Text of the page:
May 16 2012 07:43AM
photo by Michael Wifall via Wikimedia Commons
After the dominant showing from the Los Angeles Kings in Game 1, especially from the Kopitar line, many people were wondering two things;
May 15 2012 04:12PM
As we did over at Driving Play, we are doing previews of each series featuring guests who are writers or bloggers for the teams in question. Unfortunately we also followed the tradition of taking a bit too long editing and the short break did us no favors so this is coming out after game 1.
May 15 2012 11:42AM
This new, regular feature on NHLNumbers will share interesting stats-related posts from around the web every week.
- First up is a non-hockey article from Deadspin. Confessions of an NBA scorekeeper looks at how certain results in pro basketball are "fudgible" and how even earnest or well-meaning stats counters can be influenced to favorably adjust things like assists or blocks for a certain team or player on any given night.
May 15 2012 08:59AM
(NHLNumbers will occasionally publish some of our authors' archived material. This article was originally posted on December 24, 2010)
A question that has come up a few times is whether big players tend to have an advantage when taking faceoffs. There is a certain logic to the idea that they do: after all, bigger, stronger players should be able to out-muscle their smaller counterparts in the faceoff circle.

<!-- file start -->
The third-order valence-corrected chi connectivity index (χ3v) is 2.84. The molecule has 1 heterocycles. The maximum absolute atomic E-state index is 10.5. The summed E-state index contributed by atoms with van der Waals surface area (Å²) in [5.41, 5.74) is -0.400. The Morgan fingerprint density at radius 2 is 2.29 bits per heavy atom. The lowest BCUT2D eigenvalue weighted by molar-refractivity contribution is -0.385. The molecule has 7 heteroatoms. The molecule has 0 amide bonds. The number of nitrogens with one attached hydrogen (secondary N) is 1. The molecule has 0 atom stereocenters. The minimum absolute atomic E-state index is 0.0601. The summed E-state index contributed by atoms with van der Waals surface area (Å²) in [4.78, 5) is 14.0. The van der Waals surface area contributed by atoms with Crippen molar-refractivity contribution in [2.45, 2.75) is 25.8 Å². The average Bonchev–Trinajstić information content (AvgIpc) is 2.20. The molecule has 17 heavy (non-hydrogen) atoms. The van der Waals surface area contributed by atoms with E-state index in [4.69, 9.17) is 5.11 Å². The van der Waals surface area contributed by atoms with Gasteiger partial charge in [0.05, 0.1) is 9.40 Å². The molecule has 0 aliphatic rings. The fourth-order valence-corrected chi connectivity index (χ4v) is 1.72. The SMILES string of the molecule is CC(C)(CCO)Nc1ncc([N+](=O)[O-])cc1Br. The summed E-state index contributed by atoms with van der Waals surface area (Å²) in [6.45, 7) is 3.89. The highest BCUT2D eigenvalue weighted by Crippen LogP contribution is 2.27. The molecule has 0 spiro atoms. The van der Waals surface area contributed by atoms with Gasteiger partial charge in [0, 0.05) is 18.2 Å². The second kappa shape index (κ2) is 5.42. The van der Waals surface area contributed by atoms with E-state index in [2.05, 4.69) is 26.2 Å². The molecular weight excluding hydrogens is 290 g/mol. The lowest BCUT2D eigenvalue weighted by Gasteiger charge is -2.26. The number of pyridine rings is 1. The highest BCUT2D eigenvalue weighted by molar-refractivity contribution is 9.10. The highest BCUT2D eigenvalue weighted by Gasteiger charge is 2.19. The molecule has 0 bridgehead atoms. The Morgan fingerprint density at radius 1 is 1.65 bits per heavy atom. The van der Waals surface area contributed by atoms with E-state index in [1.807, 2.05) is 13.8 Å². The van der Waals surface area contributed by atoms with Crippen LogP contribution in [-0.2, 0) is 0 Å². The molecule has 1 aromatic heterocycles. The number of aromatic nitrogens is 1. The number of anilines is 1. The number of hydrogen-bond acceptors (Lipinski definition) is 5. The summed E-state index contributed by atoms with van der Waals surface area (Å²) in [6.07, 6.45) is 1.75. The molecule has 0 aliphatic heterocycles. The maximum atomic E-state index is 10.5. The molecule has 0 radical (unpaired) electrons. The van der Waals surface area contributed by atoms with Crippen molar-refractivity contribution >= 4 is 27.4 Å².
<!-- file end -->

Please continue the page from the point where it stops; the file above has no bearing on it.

May 14 2012 05:11PM
Photo by Nichole Glaze, via Wikimedia Commons
With the scoring chance project growing in popularity this season, it is only appropriate that we carry this analysis into the playoffs. I, along with a few other bloggers, have been tracking chances for various playoff games this post-season. However, the Western Conference Finals series between the Los Angeles Kings and Phoenix Coyotes will be the debut of the scoring chance project on NHLNumbers.
For those who are not familiar with this system, a scoring chance is an unblocked shot directed at the net from what is defined as a "dangerous scoring area," which is represented by this diagram. Scoring chances are tracked because they give us a better idea of who is creating and preventing the most opportunities for their team than shots alone can. Stats like corsi (aka. even strength shot attempts) give us an idea of which players are controlling possession, but scoring chances give us a better idea of who is creating more offense for their team.
This entire project was made possible by Vic Ferrari and his fantastic Time On Ice site that let's anyone log scoring chances for any game.
As for this game, most people who watched it will tell you that the Kings dominated about 80% of the contest en route to a 4-2 victory and the underlying numbers don't disagree. LA was blowing away Phoenix shot-wise and outchanced (+7) at even strength and (+8) overall.
The real story is how dominant Los Angeles' top line was. They looked as good as any unit in the playoffs this year and are going to be huge trouble for Phoenix if they keep it up.
A closer look at this game is coming after the jump.